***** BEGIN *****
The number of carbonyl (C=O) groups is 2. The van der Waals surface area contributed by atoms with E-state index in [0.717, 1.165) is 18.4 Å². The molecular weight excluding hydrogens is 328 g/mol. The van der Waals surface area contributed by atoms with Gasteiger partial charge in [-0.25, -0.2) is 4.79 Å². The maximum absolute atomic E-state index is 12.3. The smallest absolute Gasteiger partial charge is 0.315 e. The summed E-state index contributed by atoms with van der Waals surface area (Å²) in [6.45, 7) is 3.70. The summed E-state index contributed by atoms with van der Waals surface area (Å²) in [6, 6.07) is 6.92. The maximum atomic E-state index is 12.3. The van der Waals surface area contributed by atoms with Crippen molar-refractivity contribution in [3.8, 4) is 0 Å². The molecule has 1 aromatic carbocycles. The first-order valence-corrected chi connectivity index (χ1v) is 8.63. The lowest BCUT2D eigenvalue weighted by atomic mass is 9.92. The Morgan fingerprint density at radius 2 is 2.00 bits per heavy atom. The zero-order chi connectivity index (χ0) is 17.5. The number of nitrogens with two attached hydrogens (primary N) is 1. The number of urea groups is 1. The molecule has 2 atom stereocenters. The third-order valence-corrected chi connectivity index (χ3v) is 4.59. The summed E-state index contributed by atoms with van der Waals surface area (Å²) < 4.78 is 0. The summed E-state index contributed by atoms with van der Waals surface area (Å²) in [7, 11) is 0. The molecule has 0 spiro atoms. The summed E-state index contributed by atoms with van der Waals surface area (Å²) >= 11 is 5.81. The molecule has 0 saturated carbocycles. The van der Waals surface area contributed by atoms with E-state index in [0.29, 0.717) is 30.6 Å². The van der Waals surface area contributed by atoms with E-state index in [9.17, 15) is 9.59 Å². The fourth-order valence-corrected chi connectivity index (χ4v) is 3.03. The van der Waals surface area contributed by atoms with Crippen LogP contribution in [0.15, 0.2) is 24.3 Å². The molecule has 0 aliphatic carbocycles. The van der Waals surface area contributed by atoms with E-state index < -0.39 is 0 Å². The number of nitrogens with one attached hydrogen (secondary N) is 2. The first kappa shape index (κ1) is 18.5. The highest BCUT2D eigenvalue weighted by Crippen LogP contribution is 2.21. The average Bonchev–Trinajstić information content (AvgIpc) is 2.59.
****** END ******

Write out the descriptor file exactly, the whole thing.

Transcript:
The number of carbonyl (C=O) groups is 2. The van der Waals surface area contributed by atoms with E-state index in [0.717, 1.165) is 18.4 Å². The molecular weight excluding hydrogens is 328 g/mol. The van der Waals surface area contributed by atoms with Gasteiger partial charge in [-0.25, -0.2) is 4.79 Å². The maximum absolute atomic E-state index is 12.3. The smallest absolute Gasteiger partial charge is 0.315 e. The summed E-state index contributed by atoms with van der Waals surface area (Å²) in [6.45, 7) is 3.70. The summed E-state index contributed by atoms with van der Waals surface area (Å²) in [6, 6.07) is 6.92. The maximum atomic E-state index is 12.3. The van der Waals surface area contributed by atoms with Crippen molar-refractivity contribution in [3.8, 4) is 0 Å². The molecule has 1 aromatic carbocycles. The first-order valence-corrected chi connectivity index (χ1v) is 8.63. The lowest BCUT2D eigenvalue weighted by atomic mass is 9.92. The Morgan fingerprint density at radius 2 is 2.00 bits per heavy atom. The zero-order chi connectivity index (χ0) is 17.5. The number of nitrogens with two attached hydrogens (primary N) is 1. The number of urea groups is 1. The molecule has 2 atom stereocenters. The third-order valence-corrected chi connectivity index (χ3v) is 4.59. The summed E-state index contributed by atoms with van der Waals surface area (Å²) < 4.78 is 0. The summed E-state index contributed by atoms with van der Waals surface area (Å²) in [7, 11) is 0. The molecule has 0 spiro atoms. The summed E-state index contributed by atoms with van der Waals surface area (Å²) >= 11 is 5.81. The molecule has 0 saturated carbocycles. The van der Waals surface area contributed by atoms with E-state index in [0.29, 0.717) is 30.6 Å². The van der Waals surface area contributed by atoms with E-state index in [9.17, 15) is 9.59 Å². The fourth-order valence-corrected chi connectivity index (χ4v) is 3.03. The van der Waals surface area contributed by atoms with Crippen LogP contribution in [0.15, 0.2) is 24.3 Å². The molecule has 0 aliphatic carbocycles. The van der Waals surface area contributed by atoms with E-state index < -0.39 is 0 Å². The number of nitrogens with one attached hydrogen (secondary N) is 2. The first kappa shape index (κ1) is 18.5. The highest BCUT2D eigenvalue weighted by Crippen LogP contribution is 2.21. The average Bonchev–Trinajstić information content (AvgIpc) is 2.59.